The Arts Desk

Björk, Royal Albert Hall

Can the Icelander’s voice and chamber ensemble fill the Albert Hall ?

I’ll be straight : I wasn’t sure what to expect at this show, because I’ve never been a Björk fanatic as such. I loved – and saw live – The Sugarcubes as a teenager, I’ve raved to her Nineties Debut and Post era tracks, and I’ve enjoyed plenty more since, not least the intimacies of Vespertine [2001] and the wild expansiveness of Volta [2007]. I’ve been impressed with her choices of collaborator, and always considered her a vital cultural mover and shaker.

Bjork glowingBut there’s never been that thrill at hearing of a new release or need to learn all the words to a song. Sometimes I’ve found the collaborations, the costumes, the virtual reality videos, the concepts or the electronic explorations the most interesting part of her work. And yes, just occasionally, I’ve found myself wishing she’d more often write songs with instantly catchy choruses, like she used to. All of which probably put me at odds with 99% of the gathered crowd at the Royal Albert Hall last night, who queued round the block to see Ms Gudmundsdottir perform her first show accompanied only by strings, and were clearly extremely excited to be there.

This set may have been stripped of electronic whistles and bells – but Björk still put on a show. She followed her chamber ensemble on to stage, wearing a duckling yellow cape stitched to a white plastic minidress with white platform shoes and a Chinese dragon-like, tendrilled mask/headress, to ecstatic applause, and began the careful picking out of wishes for a relationship from “Stonemilker” - the first and most immediately memorable song on last year’s Vulnicura. Even with her face mostly covered, her presence was arresting, her movements simple but deliberate and her voice perhaps stronger than it’s ever been. It’s easy to think of her as a highly mannered singer, but here the catches and exaggeration of words were barely there – reduced to that simple care with articulation – and the strength and purity of her tone rang out.

Bjork singingAs she worked her way through the songs of Vulnicura in order, the string arrangements were subtle, with not a lot added to make up for the removal of the electronic and other sounds. There were gentle hints of early 20th century romanticism, and steadily the idea of Björk as composer made more and more sense. With each record she’s moved further and further away from her alternative pop roots, perhaps putting up barriers to entry with the complicated meandering melody lines – it’s hard to imagine anyone covering a latterday Björk song – but listening last night, the complexity of the counterpoint and number of insidious melodic hooks in the backing became very clear. You’re expected to eschew expectations and give your attention fully to take in these songs, and in the concert hall context, rather than the atmosphere of a gig or rave, you are drawn right in close to their emotional realities.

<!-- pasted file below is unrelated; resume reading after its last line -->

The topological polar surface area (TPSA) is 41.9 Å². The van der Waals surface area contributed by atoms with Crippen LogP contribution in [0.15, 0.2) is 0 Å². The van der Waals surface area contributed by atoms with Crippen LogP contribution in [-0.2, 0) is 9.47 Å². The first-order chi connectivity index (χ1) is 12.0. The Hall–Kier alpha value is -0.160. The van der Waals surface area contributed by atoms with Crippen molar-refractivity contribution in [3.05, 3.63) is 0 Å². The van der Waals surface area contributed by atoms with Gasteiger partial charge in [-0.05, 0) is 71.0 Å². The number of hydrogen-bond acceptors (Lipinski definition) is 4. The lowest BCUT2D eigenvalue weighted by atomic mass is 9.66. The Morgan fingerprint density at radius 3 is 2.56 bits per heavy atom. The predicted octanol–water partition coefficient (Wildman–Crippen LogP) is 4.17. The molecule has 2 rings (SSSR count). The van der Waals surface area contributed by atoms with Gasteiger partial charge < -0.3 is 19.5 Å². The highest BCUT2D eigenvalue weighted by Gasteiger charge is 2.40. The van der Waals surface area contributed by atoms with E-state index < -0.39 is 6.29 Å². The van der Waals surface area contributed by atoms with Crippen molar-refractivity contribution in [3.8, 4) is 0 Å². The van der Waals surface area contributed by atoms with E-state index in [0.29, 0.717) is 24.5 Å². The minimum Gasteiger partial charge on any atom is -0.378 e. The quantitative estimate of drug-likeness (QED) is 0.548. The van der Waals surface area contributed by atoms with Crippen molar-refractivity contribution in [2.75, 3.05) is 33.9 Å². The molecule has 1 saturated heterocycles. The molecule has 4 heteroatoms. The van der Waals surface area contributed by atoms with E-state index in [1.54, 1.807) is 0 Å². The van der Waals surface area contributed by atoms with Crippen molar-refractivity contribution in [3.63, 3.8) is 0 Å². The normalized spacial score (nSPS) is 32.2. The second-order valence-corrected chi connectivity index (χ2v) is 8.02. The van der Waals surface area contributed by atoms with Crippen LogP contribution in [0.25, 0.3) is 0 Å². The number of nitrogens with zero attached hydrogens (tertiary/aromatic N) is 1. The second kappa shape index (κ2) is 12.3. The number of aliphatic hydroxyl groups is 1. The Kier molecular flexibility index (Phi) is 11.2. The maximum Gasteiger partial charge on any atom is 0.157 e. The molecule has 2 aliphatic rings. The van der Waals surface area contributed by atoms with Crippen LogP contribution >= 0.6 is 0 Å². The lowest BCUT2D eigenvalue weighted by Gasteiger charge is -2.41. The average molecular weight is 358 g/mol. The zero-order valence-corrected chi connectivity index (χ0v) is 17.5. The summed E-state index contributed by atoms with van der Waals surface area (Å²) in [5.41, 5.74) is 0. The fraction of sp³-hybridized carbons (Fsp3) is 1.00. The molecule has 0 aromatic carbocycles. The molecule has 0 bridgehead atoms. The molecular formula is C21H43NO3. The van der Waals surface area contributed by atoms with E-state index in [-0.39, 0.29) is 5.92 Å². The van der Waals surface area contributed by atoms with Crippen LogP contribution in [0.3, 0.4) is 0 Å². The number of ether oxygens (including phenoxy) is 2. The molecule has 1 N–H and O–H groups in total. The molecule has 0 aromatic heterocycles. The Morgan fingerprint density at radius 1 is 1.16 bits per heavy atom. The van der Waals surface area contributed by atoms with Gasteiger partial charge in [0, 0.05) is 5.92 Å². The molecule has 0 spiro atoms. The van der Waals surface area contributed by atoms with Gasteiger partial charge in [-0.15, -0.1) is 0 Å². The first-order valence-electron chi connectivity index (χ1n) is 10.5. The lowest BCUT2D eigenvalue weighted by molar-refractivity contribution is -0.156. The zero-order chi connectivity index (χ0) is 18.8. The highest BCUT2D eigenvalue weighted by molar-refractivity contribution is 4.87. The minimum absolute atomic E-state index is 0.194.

Bjork’s mask Vulnicura is more than anything a relationship breakup record, so those realities are painful, and when she reached the fourth track, “Black Lake”, they became devastating. As on the record, the song structure periodically dissolves completely into orchestral drones that rise angrily, or fade to almost nothing, before the song tentatively re-starts. These felt like moments of horrible threat of annihilation or breakdown, but also brought home the note-perfect integration of Björk’s voice and songwriting with the arrangements. Hearing her voice so bare brought home how, for all that she dresses up and explores ideas that are more-than-human, it is still a very human sound. And this in turn also made her lyrics, which can seem detached in their analysis of human feelings, hit brutally hard and directly. Her prosaic and factual approach to emotional intensities and abstractions made absolute sense.

After an interval, dressed in a fibre-optic lampshade and mask that showed more of her face, she dipped back into her back catalogue, getting wilder and wilder reactions each time a song intro sparked recognition in the audience. In particular two tracks from 1997’s Homogenic – “Joga” and, in an encore, “Pluto” – worked brilliantly shorn of the heavy dance music production, while “Pagan Poetry” from Vespertine sparked an impromptu and extraordinarily well in-tune backing vocal singalong from the crowd, once more reminding how many hooklines are hidden beneath the lead vocal lines in Björk’s songs. From the unflinching examinations of pain and resentment in the first half, the show had transformed into a glorious celebration, and the palpable love for the performer was infectious. Consider me a convert.

Joe Muggs

publié dans The Arts Desk - 22.09.2016

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